You file a patent application. You go through a couple of rounds with the examiner but are unsuccesful in obtaining a patent grant. You appeal to the Board of Patent Appeals and Interferences (“BPAI”) arguing that the examiner is incorrect. At this point, you’ve gone through a lot but there is still more you can do. You can either appeal to the Federal Circuit to review the decision of the United States Patent and Trademark Office (“USPTO”) in rejecting your patent application or file a civil action in the district court for the District of Columbia.
During the examination stage of your patent application at the USPTO, you must submit your evidence in support of patentability before a “final” Office Action issues. When you appeal your case to the BPAI, no new evidence may be submitted. Upon appeal to the Federal Circuit, no new evidence may be submitted for review by the Federal Circuit. Thus, all the appeals must be based on the evidence submitted during the original examination.
However, for a civil action filed in the district court for the District of Columbia, new evidence can be submitted on issues presented during prosecution of the patent application at the USPTO under 35 U.S.C. §145. Hyatt v. Kappos (Fed. Cir. Nov. 8, 2010).
In Hyatt, the USPTO argued that evidence should be admissible at the district court only if the applicant could not have reasonably presented such evidence earlier. The Federal Circuit disagreed. New evidence can be submitted to the district court –but with a few caveats. The new evidence must relate to an issue presented at the USPTO. There is a dual standard of review, namely, a “substantial evidence” with respect to the evidence of record and a de novo review for the new evidence. As such, although the applicant may submit new evidence, the district court may give less weight to the new evidence since the district court now acts as a fact finder with respect to the new evidence.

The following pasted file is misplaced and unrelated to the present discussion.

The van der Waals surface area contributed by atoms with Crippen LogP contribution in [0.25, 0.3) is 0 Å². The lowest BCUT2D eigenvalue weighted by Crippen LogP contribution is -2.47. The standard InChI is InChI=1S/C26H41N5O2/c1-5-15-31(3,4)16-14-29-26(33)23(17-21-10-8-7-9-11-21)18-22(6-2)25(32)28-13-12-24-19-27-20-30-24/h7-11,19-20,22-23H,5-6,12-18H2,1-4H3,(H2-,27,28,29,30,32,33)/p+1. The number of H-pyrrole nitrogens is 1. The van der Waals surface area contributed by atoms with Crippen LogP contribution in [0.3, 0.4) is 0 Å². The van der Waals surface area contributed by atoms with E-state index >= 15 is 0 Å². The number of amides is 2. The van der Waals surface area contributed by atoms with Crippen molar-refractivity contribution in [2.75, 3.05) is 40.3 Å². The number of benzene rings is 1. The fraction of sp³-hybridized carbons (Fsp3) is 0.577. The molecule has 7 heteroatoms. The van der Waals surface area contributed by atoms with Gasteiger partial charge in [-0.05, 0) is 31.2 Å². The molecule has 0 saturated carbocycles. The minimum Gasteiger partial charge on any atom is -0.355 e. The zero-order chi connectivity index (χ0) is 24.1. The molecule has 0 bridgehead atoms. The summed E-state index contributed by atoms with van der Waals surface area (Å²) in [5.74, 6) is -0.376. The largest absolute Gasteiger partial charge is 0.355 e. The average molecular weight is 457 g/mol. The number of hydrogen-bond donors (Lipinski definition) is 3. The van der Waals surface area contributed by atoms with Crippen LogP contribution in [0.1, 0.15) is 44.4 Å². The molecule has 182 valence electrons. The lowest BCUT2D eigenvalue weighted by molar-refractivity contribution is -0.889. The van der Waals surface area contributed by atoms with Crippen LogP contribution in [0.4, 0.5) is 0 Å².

Based on this case, you should consider the pros and cons of filing your appeal from a USPTO rejection to either the Federal Circuit or the district court for the District of Columbia.
I invite you to contact me with your patent questions at (949) 433-0900 or [email protected]. Please feel free to forward this article to your friends. As an Orange County Patent Attorney, I serve Orange County, Irvine, Los Angeles, San Diego and surrounding cities.